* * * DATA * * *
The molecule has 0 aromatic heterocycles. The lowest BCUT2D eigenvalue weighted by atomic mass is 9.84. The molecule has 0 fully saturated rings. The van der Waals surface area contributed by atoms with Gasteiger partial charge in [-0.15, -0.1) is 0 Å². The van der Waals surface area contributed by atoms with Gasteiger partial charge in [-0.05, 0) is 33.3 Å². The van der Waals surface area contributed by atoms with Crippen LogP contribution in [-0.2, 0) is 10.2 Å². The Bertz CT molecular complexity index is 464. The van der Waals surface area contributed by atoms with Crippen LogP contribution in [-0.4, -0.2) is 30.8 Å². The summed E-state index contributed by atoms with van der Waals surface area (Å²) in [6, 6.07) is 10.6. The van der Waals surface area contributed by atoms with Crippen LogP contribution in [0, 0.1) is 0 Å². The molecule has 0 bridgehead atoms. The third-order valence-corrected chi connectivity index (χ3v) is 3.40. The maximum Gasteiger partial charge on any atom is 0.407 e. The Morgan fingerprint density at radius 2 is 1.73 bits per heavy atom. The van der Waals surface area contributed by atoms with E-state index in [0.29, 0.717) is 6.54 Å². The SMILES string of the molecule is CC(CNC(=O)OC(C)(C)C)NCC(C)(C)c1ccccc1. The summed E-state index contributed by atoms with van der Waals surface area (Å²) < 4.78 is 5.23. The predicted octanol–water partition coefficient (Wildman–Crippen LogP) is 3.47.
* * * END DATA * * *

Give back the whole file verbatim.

The molecule has 0 aromatic heterocycles. The lowest BCUT2D eigenvalue weighted by atomic mass is 9.84. The molecule has 0 fully saturated rings. The van der Waals surface area contributed by atoms with Gasteiger partial charge in [-0.15, -0.1) is 0 Å². The van der Waals surface area contributed by atoms with Gasteiger partial charge in [-0.05, 0) is 33.3 Å². The van der Waals surface area contributed by atoms with Crippen LogP contribution in [-0.2, 0) is 10.2 Å². The Bertz CT molecular complexity index is 464. The van der Waals surface area contributed by atoms with Crippen LogP contribution in [-0.4, -0.2) is 30.8 Å². The summed E-state index contributed by atoms with van der Waals surface area (Å²) in [6, 6.07) is 10.6. The van der Waals surface area contributed by atoms with Crippen LogP contribution in [0, 0.1) is 0 Å². The molecule has 0 bridgehead atoms. The third-order valence-corrected chi connectivity index (χ3v) is 3.40. The maximum Gasteiger partial charge on any atom is 0.407 e. The Morgan fingerprint density at radius 2 is 1.73 bits per heavy atom. The van der Waals surface area contributed by atoms with E-state index in [0.29, 0.717) is 6.54 Å². The SMILES string of the molecule is CC(CNC(=O)OC(C)(C)C)NCC(C)(C)c1ccccc1. The summed E-state index contributed by atoms with van der Waals surface area (Å²) < 4.78 is 5.23. The predicted octanol–water partition coefficient (Wildman–Crippen LogP) is 3.47.